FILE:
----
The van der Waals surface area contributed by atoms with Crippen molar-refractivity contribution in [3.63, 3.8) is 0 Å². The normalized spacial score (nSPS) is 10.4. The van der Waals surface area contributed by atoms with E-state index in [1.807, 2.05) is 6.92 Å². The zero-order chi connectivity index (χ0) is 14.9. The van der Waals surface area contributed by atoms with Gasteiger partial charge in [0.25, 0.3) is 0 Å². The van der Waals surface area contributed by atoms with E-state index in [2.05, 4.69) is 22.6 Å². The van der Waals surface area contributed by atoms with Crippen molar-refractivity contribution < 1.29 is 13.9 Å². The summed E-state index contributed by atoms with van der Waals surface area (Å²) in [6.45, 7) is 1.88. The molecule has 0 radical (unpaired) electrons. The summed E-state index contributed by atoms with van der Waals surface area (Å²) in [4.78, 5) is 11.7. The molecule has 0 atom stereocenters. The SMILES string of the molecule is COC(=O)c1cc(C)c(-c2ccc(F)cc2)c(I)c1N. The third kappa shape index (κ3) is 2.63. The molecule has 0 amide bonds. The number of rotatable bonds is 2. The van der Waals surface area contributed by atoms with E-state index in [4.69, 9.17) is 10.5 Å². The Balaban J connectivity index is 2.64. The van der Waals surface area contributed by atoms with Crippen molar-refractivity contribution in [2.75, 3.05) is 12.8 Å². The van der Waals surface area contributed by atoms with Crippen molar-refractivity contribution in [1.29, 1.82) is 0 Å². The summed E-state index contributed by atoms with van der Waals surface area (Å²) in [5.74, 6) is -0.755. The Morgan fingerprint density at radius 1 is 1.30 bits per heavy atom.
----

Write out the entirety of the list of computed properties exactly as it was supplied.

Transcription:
The van der Waals surface area contributed by atoms with Crippen molar-refractivity contribution in [3.63, 3.8) is 0 Å². The normalized spacial score (nSPS) is 10.4. The van der Waals surface area contributed by atoms with E-state index in [1.807, 2.05) is 6.92 Å². The zero-order chi connectivity index (χ0) is 14.9. The van der Waals surface area contributed by atoms with Gasteiger partial charge in [0.25, 0.3) is 0 Å². The van der Waals surface area contributed by atoms with E-state index in [2.05, 4.69) is 22.6 Å². The van der Waals surface area contributed by atoms with Crippen molar-refractivity contribution < 1.29 is 13.9 Å². The summed E-state index contributed by atoms with van der Waals surface area (Å²) in [6.45, 7) is 1.88. The molecule has 0 radical (unpaired) electrons. The summed E-state index contributed by atoms with van der Waals surface area (Å²) in [4.78, 5) is 11.7. The molecule has 0 atom stereocenters. The SMILES string of the molecule is COC(=O)c1cc(C)c(-c2ccc(F)cc2)c(I)c1N. The third kappa shape index (κ3) is 2.63. The molecule has 0 amide bonds. The number of rotatable bonds is 2. The van der Waals surface area contributed by atoms with E-state index in [4.69, 9.17) is 10.5 Å². The Balaban J connectivity index is 2.64. The van der Waals surface area contributed by atoms with Crippen molar-refractivity contribution in [2.75, 3.05) is 12.8 Å². The van der Waals surface area contributed by atoms with Crippen molar-refractivity contribution in [1.29, 1.82) is 0 Å². The summed E-state index contributed by atoms with van der Waals surface area (Å²) in [5.74, 6) is -0.755. The Morgan fingerprint density at radius 1 is 1.30 bits per heavy atom.